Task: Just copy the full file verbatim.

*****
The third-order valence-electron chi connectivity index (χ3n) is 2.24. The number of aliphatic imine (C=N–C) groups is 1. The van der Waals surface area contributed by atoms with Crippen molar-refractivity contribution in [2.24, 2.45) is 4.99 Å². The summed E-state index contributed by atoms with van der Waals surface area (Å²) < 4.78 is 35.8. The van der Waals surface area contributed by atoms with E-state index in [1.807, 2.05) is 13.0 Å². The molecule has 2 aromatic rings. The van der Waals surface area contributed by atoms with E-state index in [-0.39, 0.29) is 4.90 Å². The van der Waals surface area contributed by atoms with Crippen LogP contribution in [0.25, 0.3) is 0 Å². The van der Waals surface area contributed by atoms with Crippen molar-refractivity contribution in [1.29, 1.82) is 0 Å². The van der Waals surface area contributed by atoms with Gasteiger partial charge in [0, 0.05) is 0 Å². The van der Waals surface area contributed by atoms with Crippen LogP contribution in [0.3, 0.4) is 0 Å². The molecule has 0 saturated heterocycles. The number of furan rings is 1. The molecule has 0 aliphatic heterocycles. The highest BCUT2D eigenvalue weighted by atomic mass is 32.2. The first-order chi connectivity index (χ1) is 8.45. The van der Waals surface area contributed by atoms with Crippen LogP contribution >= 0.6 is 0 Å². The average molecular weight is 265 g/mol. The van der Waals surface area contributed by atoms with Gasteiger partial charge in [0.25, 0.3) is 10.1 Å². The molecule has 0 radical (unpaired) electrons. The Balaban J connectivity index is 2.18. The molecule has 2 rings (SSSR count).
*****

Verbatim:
The third-order valence-electron chi connectivity index (χ3n) is 2.24. The number of aliphatic imine (C=N–C) groups is 1. The van der Waals surface area contributed by atoms with Crippen molar-refractivity contribution in [2.24, 2.45) is 4.99 Å². The summed E-state index contributed by atoms with van der Waals surface area (Å²) < 4.78 is 35.8. The van der Waals surface area contributed by atoms with E-state index in [1.807, 2.05) is 13.0 Å². The molecule has 2 aromatic rings. The van der Waals surface area contributed by atoms with E-state index in [-0.39, 0.29) is 4.90 Å². The van der Waals surface area contributed by atoms with Crippen LogP contribution in [0.25, 0.3) is 0 Å². The van der Waals surface area contributed by atoms with Crippen molar-refractivity contribution in [1.29, 1.82) is 0 Å². The van der Waals surface area contributed by atoms with Gasteiger partial charge in [0, 0.05) is 0 Å². The van der Waals surface area contributed by atoms with Crippen LogP contribution in [0.3, 0.4) is 0 Å². The molecule has 0 saturated heterocycles. The number of furan rings is 1. The molecule has 0 aliphatic heterocycles. The highest BCUT2D eigenvalue weighted by atomic mass is 32.2. The first-order chi connectivity index (χ1) is 8.45. The van der Waals surface area contributed by atoms with Crippen LogP contribution >= 0.6 is 0 Å². The average molecular weight is 265 g/mol. The van der Waals surface area contributed by atoms with Gasteiger partial charge in [0.25, 0.3) is 10.1 Å². The molecule has 0 radical (unpaired) electrons. The Balaban J connectivity index is 2.18. The molecule has 2 rings (SSSR count).